Thursday, August 13, 2009

Gone With the Wind (1939): A Review


The Rose Bowl of Epic Films: The Granddaddy of Them All...

What a year 1939 was. It was the greatest year for film in history. In that year, a person could choose between Mr. Smith Goes to Washington, Young Mr. Lincoln, Stagecoach, Beau Geste, and The Wizard of Oz. Out of all those epics and masterpieces, the BIG FILM was Gone With the Wind, David O. Selznick's adaptation of Margaret Mitchell's Pulitzer Prize-winning novel. The novel had captured the imagination of Americans (think of it as the Twilight of its day, only difference being Gone With The Wind is actually well-written).

Few thought the book could be adapted into a film; the film, and Selznick in particular, would prove equal to the task.

Scarlett O'Hara (Vivien Leigh), our heroine, is a antebellum plantation owner's daughter madly in love with the dreamy (I would argue dreary) Ashley Wilkes (Leslie Howard). He is in love with Melanie (Olivia de Havilland). Scarlett is determined to make Ashley her own, but the dashing Rhett Butler (Clark Gable) is equally determined to make Scarlett his own. The lives and loves of these characters go on with the American Civil War as a backdrop.

What makes this a great film, so great that people will flock to watch a seventy-year-old film on the big screen? There are many components. The performances are the first part. Vivien Leigh makes Scarlett a beautiful, intelligent, and dangerous woman. She's independent, and not afraid of anything that will stand in her way of her goals, be it a man or in keeping her beloved Tara. Her performance as the original Southern belle is more remarkable given that she is not Southern or even American, but British.

She not only has the physical beauty to make one believe men would kill for her, but she shows the determination to succeed, to go on, to keep fighting even when it looks like all the odds are stacked against her. There is a lot of Scarlett in Leigh: the fact that she was unknown outside America and not well-known within Britain itself but still beat out all others for the role speaks volumes about her own will and determination. Her Oscar was well-deserved.

Equal praise goes to Clark Gable. His power has not been dimmed by the years. His introduction to the film is still among the best: all he has to do is look at you, and you're powerless under his spell. His Rhett is a match for Scarlett: tough, ambitious, but also with a remarkable wisdom about himself and others. Gable also gives him a vulnerability, a soft side that makes the losses in Rhett's life all the harder to bear.

De Havilland comes off strong as the seemingly weak Melanie, a woman who in Rhett's words, "had no strength, only heart". Howard has been criticized for being a weak romantic hero, especially compared to Gable. However, I argue that the whole point of Howard's Wilkes was that he was fantasy. Scarlett was in love with a fantasy, not a real person. If one takes it from that angle, one appreciates Howard's characterization much better.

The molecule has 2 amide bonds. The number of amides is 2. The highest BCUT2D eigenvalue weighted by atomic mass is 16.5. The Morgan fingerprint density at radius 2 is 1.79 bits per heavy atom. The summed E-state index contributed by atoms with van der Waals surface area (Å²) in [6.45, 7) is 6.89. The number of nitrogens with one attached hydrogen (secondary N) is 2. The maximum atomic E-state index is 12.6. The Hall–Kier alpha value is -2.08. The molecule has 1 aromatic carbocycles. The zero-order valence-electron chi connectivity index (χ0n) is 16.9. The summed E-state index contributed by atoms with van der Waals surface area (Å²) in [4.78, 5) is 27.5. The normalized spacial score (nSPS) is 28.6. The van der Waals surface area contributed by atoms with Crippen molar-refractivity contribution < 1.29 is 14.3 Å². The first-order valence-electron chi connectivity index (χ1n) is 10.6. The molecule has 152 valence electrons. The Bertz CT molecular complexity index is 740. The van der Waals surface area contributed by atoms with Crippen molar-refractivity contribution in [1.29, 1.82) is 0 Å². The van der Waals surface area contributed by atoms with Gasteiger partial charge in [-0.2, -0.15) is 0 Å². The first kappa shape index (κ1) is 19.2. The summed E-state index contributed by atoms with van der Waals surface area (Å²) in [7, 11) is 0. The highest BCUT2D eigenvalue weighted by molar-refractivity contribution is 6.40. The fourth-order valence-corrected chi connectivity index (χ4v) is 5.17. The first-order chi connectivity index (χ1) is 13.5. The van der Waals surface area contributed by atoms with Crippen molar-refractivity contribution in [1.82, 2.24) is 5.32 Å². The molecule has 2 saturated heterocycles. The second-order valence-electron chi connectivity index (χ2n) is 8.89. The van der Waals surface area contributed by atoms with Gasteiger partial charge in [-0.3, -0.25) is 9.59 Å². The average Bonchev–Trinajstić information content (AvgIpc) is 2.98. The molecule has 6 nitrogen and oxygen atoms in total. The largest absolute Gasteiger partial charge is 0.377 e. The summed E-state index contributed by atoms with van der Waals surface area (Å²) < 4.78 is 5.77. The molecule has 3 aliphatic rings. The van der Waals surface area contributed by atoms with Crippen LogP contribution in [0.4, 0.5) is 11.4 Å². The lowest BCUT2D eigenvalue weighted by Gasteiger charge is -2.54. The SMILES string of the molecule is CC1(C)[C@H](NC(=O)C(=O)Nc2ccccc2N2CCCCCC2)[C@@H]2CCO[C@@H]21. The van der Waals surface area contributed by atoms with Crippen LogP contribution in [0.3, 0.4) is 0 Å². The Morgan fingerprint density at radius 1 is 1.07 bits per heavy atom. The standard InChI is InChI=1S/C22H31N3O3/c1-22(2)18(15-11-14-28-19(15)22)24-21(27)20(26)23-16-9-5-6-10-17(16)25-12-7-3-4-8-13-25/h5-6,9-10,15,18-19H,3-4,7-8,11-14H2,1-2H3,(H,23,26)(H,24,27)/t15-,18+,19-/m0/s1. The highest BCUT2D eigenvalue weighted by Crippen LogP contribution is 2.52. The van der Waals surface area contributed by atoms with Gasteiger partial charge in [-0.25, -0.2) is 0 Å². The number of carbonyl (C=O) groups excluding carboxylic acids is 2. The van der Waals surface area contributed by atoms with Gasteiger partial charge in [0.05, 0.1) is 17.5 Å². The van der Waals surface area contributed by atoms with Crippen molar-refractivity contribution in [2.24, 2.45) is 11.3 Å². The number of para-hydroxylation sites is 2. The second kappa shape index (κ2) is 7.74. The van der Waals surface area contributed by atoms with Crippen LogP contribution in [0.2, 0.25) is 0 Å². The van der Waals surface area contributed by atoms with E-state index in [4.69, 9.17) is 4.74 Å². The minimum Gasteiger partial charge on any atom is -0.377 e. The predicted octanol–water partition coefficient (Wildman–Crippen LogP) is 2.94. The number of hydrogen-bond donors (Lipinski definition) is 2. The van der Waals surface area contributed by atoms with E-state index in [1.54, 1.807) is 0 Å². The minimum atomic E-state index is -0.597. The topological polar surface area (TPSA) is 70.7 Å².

Many other roles should be recognized. Hattie McDaniel became the first African-American to win an Oscar for her supporting role as Mammy. While she was a slave (curiously, a status never mentioned on screen), she was far more wise and moral than her "masters". Butterfly McQueen's Prissy, while more cartoonish by today's standards, did well when you consider that she was suppose to be the opposite of the wise Mammy. Her unmistakable voice made one of the most memorable lines in film ("I don't know nuthin' about birthin' babies") all the more memorable.

Thomas Mitchell, who would win a Best Supporting Actor Oscar for another 1939 masterpiece (Stagecoach) could easily have been nominated for his performance as Gerald O'Hara, the rough Irish proprietor of Tara. Ona Munson's Belle Watling makes the madam of Atlanta almost respectable, certainly a more complex character than the traditional "hooker with the heart of gold".

The second aspect to Gone With The Wind's greatness is the story itself. Americans (for the most part) identify with those who struggle, and there can't be a greater struggle than to pick up the pieces of your life after it's been crushed and burned to the ground by an invading army. The audience relates with Scarlett and Rhett, and want them to be triumphant, to be together. The story itself sweeps you into an idealized vision of a lost world of romance. Martin Scorsese commented once that the film unlocks the fantasy aspects in our minds, and Gone With the Wind is fantasy: romantic fantasy, and a ridiculously idealized idea of the Old South.  However, the epic sweeping nature of it just carries you totally into this lost world (mercifully so).

That being the case, the films should not be seen as being historically accurate. The portrayal of slavery in Gone With The Wind is so genteel that one wonders what all the fighting was about. We have to remember, however, this is not a history lesson or documentary. It's a romance, and it is historic fiction. We mustn't be too harsh in our judgment.

There has been a push to discredit films like Gone With the Wind and all the films it spawned: large-scale films like The Ten Commandments or Ben-Hur. They're derided as "lumbering", "excessive", "overblown". This, I believe, is quite unfair. These films last and are loved by the people because they speak to people's basic needs: partly to escape, partly to find characters that one can identify with. So long as people continue to want to triumph over all adversities, people will continue to love Gone With the Wind.

I conclude by including some thoughts on the issues Gone With The Wind brought up while watching it.


1940 Best Picture: Rebecca

Please visit the other Best Picture Winners reviews.

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